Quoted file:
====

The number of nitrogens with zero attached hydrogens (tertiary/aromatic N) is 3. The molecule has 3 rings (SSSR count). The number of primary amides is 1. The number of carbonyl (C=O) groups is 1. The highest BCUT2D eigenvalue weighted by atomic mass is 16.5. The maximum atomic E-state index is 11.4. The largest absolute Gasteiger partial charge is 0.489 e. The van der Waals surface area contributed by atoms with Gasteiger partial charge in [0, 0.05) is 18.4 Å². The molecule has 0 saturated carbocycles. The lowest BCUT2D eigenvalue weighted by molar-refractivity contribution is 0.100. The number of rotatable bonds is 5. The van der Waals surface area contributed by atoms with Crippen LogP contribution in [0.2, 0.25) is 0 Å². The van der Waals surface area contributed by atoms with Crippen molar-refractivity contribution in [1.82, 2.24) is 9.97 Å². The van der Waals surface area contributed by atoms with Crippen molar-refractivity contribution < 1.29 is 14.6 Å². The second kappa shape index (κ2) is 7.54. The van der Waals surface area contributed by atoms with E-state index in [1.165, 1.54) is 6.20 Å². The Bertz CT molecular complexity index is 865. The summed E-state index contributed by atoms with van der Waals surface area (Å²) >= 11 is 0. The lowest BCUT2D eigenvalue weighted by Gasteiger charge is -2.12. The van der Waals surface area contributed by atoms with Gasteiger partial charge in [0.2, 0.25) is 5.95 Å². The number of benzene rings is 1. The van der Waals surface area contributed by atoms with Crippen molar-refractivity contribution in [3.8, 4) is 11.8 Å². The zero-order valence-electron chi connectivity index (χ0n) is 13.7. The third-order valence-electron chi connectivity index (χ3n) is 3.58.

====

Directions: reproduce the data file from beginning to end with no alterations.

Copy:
The number of nitrogens with zero attached hydrogens (tertiary/aromatic N) is 3. The molecule has 3 rings (SSSR count). The number of primary amides is 1. The number of carbonyl (C=O) groups is 1. The highest BCUT2D eigenvalue weighted by atomic mass is 16.5. The maximum atomic E-state index is 11.4. The largest absolute Gasteiger partial charge is 0.489 e. The van der Waals surface area contributed by atoms with Gasteiger partial charge in [0, 0.05) is 18.4 Å². The molecule has 0 saturated carbocycles. The lowest BCUT2D eigenvalue weighted by molar-refractivity contribution is 0.100. The number of rotatable bonds is 5. The van der Waals surface area contributed by atoms with Crippen LogP contribution in [0.2, 0.25) is 0 Å². The van der Waals surface area contributed by atoms with Crippen molar-refractivity contribution in [1.82, 2.24) is 9.97 Å². The van der Waals surface area contributed by atoms with Crippen molar-refractivity contribution < 1.29 is 14.6 Å². The second kappa shape index (κ2) is 7.54. The van der Waals surface area contributed by atoms with E-state index in [1.165, 1.54) is 6.20 Å². The Bertz CT molecular complexity index is 865. The summed E-state index contributed by atoms with van der Waals surface area (Å²) >= 11 is 0. The lowest BCUT2D eigenvalue weighted by Gasteiger charge is -2.12. The van der Waals surface area contributed by atoms with Gasteiger partial charge in [0.2, 0.25) is 5.95 Å². The number of benzene rings is 1. The van der Waals surface area contributed by atoms with Crippen molar-refractivity contribution in [3.8, 4) is 11.8 Å². The zero-order valence-electron chi connectivity index (χ0n) is 13.7. The third-order valence-electron chi connectivity index (χ3n) is 3.58.